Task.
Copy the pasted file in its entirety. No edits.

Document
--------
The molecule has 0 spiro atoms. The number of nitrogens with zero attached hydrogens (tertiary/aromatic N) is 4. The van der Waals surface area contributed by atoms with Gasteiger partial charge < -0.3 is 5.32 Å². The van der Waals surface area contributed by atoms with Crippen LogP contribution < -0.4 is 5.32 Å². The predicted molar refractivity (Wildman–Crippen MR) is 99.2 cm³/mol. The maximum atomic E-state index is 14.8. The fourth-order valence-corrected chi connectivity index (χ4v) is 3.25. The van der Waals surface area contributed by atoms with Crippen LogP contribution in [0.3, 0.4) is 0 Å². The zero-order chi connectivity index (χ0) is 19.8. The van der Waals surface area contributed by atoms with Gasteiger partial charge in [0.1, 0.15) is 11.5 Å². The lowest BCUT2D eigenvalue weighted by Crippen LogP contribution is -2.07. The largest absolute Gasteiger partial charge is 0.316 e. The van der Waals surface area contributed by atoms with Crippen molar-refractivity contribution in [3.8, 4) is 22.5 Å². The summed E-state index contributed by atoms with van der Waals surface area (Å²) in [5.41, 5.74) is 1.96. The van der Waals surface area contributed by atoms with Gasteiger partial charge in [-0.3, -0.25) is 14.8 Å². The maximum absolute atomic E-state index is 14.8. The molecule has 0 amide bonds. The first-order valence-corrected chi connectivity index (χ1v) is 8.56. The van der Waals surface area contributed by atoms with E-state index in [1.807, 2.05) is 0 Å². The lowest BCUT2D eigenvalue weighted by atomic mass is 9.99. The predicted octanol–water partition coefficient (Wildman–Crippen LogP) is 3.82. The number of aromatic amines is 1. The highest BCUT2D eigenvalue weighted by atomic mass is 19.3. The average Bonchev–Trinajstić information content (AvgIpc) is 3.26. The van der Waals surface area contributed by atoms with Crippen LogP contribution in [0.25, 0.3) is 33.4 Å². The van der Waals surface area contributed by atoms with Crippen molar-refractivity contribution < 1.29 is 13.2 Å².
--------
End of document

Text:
The molecule has 0 spiro atoms. The number of nitrogens with zero attached hydrogens (tertiary/aromatic N) is 4. The van der Waals surface area contributed by atoms with Gasteiger partial charge < -0.3 is 5.32 Å². The van der Waals surface area contributed by atoms with Crippen LogP contribution < -0.4 is 5.32 Å². The predicted molar refractivity (Wildman–Crippen MR) is 99.2 cm³/mol. The maximum atomic E-state index is 14.8. The fourth-order valence-corrected chi connectivity index (χ4v) is 3.25. The van der Waals surface area contributed by atoms with Crippen LogP contribution in [0.3, 0.4) is 0 Å². The zero-order chi connectivity index (χ0) is 19.8. The van der Waals surface area contributed by atoms with Gasteiger partial charge in [0.1, 0.15) is 11.5 Å². The lowest BCUT2D eigenvalue weighted by Crippen LogP contribution is -2.07. The largest absolute Gasteiger partial charge is 0.316 e. The van der Waals surface area contributed by atoms with Crippen molar-refractivity contribution in [3.8, 4) is 22.5 Å². The summed E-state index contributed by atoms with van der Waals surface area (Å²) in [5.41, 5.74) is 1.96. The van der Waals surface area contributed by atoms with Gasteiger partial charge in [-0.3, -0.25) is 14.8 Å². The maximum absolute atomic E-state index is 14.8. The molecule has 0 amide bonds. The first-order valence-corrected chi connectivity index (χ1v) is 8.56. The van der Waals surface area contributed by atoms with E-state index in [1.807, 2.05) is 0 Å². The lowest BCUT2D eigenvalue weighted by atomic mass is 9.99. The predicted octanol–water partition coefficient (Wildman–Crippen LogP) is 3.82. The number of aromatic amines is 1. The highest BCUT2D eigenvalue weighted by atomic mass is 19.3. The average Bonchev–Trinajstić information content (AvgIpc) is 3.26. The van der Waals surface area contributed by atoms with Crippen LogP contribution in [0.25, 0.3) is 33.4 Å². The van der Waals surface area contributed by atoms with Crippen molar-refractivity contribution < 1.29 is 13.2 Å².